Muslim lebanese (39 people) 18% E3b, 30% JxJ2, 25% J2, 12% (F*xIJK, that is, G), 5 K*(xP)
                Christian lebanese (43 p) 16% E3b, 4 I, 9 JxJ2, 34 J2, 18 F*, 4 K*, 7 P*(xR1)
                Malta (90p) 9 E3b, 8 JxJ2, 21 J2, 12 I, 6 F*, 4 K*, 32 R1b
                Sicily (200p) roughly averaging: E3b 23%, 6 JxJ2, 21 J2, 6 I, 10 F*, 4K* , 22 R1b

                Malta doesn't strike me as particularly different or more "Phoenician" than Sicily. The Lebanese sample is unfortunately small. The paper interprets the very different ratios of J1/J2 btw muslim and christian Lebanese as the impact of the Arab conquest. If this is correct, then Christian lebanese ought to display frequencies closer to the pre-Arab conquest.

                As an (Italian) member of haplogroup L I was intrigued to see some L's in Lebanon (not in this paper, but on ysearch and in other studies). For instance, the Druze are 33% L. May this group have also been dispersed (though in tiny fractions) by the Phoenicians?

                Regarding K2, its range is relatively wide: 8% in both Egypt and Oman, 7% Iraq, 3% Turkey, some in Ethiopia (but apparently very little in India). So mostly it is really the middle east.

                cacio

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                • #38
                  Like Mike I don't know where the K2 connection between Jefferson and the Phoenicians came from. Since Wells apparently made the point in 2005, was it based on Zallua's findings?. These results would be somewhat surprising given other research on the Levant and Israel (ancient Canaan) showing different haplogroups to be more common, why has it gone unpublicized for so long.
                  Last edited by josh w.; 21 June 2006, 09:23 PM.

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                  • #39
                    Originally posted by cacio
                    Some more data about the levant Y from Capelli 2005:

                    Muslim lebanese (39 people) 18% E3b, 30% JxJ2, 25% J2, 12% (F*xIJK, that is, G), 5 K*(xP)
                    Christian lebanese (43 p) 16% E3b, 4 I, 9 JxJ2, 34 J2, 18 F*, 4 K*, 7 P*(xR1)
                    Malta (90p) 9 E3b, 8 JxJ2, 21 J2, 12 I, 6 F*, 4 K*, 32 R1b
                    Sicily (200p) roughly averaging: E3b 23%, 6 JxJ2, 21 J2, 6 I, 10 F*, 4K* , 22 R1b

                    cacio
                    Thanks for that information. I find the Sicily Project figures relatively close to what Capelli found, except for E3b. With 47 yDNA results for our project members, here are the percentages:

                    J2 - 29.8% (number=14)
                    R1b - 25.5% (12)
                    G's - 12.8% (6 - surpisingly high!)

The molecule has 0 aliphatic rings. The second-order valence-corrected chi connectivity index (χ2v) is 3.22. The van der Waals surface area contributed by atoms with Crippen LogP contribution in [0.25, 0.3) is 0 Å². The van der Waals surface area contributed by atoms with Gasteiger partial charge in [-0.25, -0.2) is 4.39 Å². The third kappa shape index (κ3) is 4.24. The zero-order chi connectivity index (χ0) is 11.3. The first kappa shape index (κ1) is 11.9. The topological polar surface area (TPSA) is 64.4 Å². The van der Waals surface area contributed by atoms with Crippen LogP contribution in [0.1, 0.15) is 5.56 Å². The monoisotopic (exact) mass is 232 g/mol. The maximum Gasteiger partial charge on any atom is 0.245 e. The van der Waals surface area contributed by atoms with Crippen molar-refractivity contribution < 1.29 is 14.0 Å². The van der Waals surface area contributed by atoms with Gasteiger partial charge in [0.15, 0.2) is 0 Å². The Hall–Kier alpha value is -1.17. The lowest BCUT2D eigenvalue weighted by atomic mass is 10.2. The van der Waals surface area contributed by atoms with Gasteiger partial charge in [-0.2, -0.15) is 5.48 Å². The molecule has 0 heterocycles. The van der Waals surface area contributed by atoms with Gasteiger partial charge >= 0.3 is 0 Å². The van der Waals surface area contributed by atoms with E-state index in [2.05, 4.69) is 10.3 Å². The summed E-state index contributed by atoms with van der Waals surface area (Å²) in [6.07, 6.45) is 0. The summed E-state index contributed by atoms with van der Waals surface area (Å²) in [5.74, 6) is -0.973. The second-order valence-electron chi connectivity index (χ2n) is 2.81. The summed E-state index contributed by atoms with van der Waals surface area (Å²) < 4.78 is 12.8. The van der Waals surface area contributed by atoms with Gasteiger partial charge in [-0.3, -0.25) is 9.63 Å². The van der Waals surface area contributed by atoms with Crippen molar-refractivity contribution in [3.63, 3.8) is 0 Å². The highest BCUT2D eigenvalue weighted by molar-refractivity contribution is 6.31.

E3b - 10.6% (5)
                    I's - 10.6% (5)
                    R1a - 6.4% (3)
                    J1 - 4.3% (2)

                    Mike

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                    • #40
                      Originally posted by Botrys
                      Interesting. thanks.

                      Phoenicians did build settlements in england so it is not far fetch that Jeferson might end up having phoencian heritage. Like you said, things are getting very interesting. People might one day be very surprised on how deep and broad the Phoenician expansion was. There're evidences that they discovered every continent there is, and built settlement on them.
                      It is fairly well known that the Phoenicians sailed to Britain in ancient times to obtain, among other things, tin, which is an essential component in the making of bronze. There were tin mines in Cornwall in southwestern Britain. It wouldn't surprise me if some of them did not remain there, perhaps to manage their interests in the tin mines.

                      In my not uncontroversial opinion, I believe there was a Mediterranean population of possibly E3bs, Js, and possibly that Sardinian variety of I1bs spread up into Iberia and Britain in ancient times. I believe they were the carriers of a Minoan or Egyptian-like monument-building culture and were responsible for the Western European megaliths.

                      In the same way that the Achaeans (Mycenaeans) came into Greece and the Aegean from the North and destroyed and partially copied and assimilated Minoan culture, the Indo-European Celts entered the British Isles and Iberia and destroyed the culture of the megalith builders.